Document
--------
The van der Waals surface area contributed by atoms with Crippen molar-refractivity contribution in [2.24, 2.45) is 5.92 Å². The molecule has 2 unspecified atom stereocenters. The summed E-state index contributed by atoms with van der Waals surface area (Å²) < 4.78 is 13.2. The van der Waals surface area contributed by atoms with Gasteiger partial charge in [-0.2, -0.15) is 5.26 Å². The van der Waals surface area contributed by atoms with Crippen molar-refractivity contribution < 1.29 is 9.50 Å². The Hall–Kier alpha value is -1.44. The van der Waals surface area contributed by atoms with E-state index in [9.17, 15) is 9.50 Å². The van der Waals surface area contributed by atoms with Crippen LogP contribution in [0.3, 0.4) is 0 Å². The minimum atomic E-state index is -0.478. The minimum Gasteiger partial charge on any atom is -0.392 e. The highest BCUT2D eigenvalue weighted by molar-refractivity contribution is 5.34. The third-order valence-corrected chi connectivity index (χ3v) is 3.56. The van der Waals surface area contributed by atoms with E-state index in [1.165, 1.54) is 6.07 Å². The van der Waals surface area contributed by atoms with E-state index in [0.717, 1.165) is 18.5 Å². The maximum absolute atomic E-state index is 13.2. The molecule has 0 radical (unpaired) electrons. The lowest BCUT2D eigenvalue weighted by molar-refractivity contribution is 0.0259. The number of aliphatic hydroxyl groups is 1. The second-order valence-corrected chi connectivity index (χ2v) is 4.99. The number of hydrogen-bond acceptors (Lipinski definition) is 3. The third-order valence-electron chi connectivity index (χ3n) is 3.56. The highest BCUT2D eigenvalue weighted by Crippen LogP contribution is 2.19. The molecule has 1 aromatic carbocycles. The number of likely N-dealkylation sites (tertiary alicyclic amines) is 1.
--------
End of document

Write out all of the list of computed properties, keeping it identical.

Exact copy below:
The van der Waals surface area contributed by atoms with Crippen molar-refractivity contribution in [2.24, 2.45) is 5.92 Å². The molecule has 2 unspecified atom stereocenters. The summed E-state index contributed by atoms with van der Waals surface area (Å²) < 4.78 is 13.2. The van der Waals surface area contributed by atoms with Gasteiger partial charge in [-0.2, -0.15) is 5.26 Å². The van der Waals surface area contributed by atoms with Crippen molar-refractivity contribution < 1.29 is 9.50 Å². The Hall–Kier alpha value is -1.44. The van der Waals surface area contributed by atoms with E-state index in [9.17, 15) is 9.50 Å². The van der Waals surface area contributed by atoms with Crippen LogP contribution in [0.3, 0.4) is 0 Å². The minimum atomic E-state index is -0.478. The minimum Gasteiger partial charge on any atom is -0.392 e. The highest BCUT2D eigenvalue weighted by molar-refractivity contribution is 5.34. The third-order valence-corrected chi connectivity index (χ3v) is 3.56. The van der Waals surface area contributed by atoms with E-state index in [1.165, 1.54) is 6.07 Å². The van der Waals surface area contributed by atoms with E-state index in [0.717, 1.165) is 18.5 Å². The maximum absolute atomic E-state index is 13.2. The molecule has 0 radical (unpaired) electrons. The lowest BCUT2D eigenvalue weighted by molar-refractivity contribution is 0.0259. The number of aliphatic hydroxyl groups is 1. The second-order valence-corrected chi connectivity index (χ2v) is 4.99. The number of hydrogen-bond acceptors (Lipinski definition) is 3. The third-order valence-electron chi connectivity index (χ3n) is 3.56. The highest BCUT2D eigenvalue weighted by Crippen LogP contribution is 2.19. The molecule has 1 aromatic carbocycles. The number of likely N-dealkylation sites (tertiary alicyclic amines) is 1.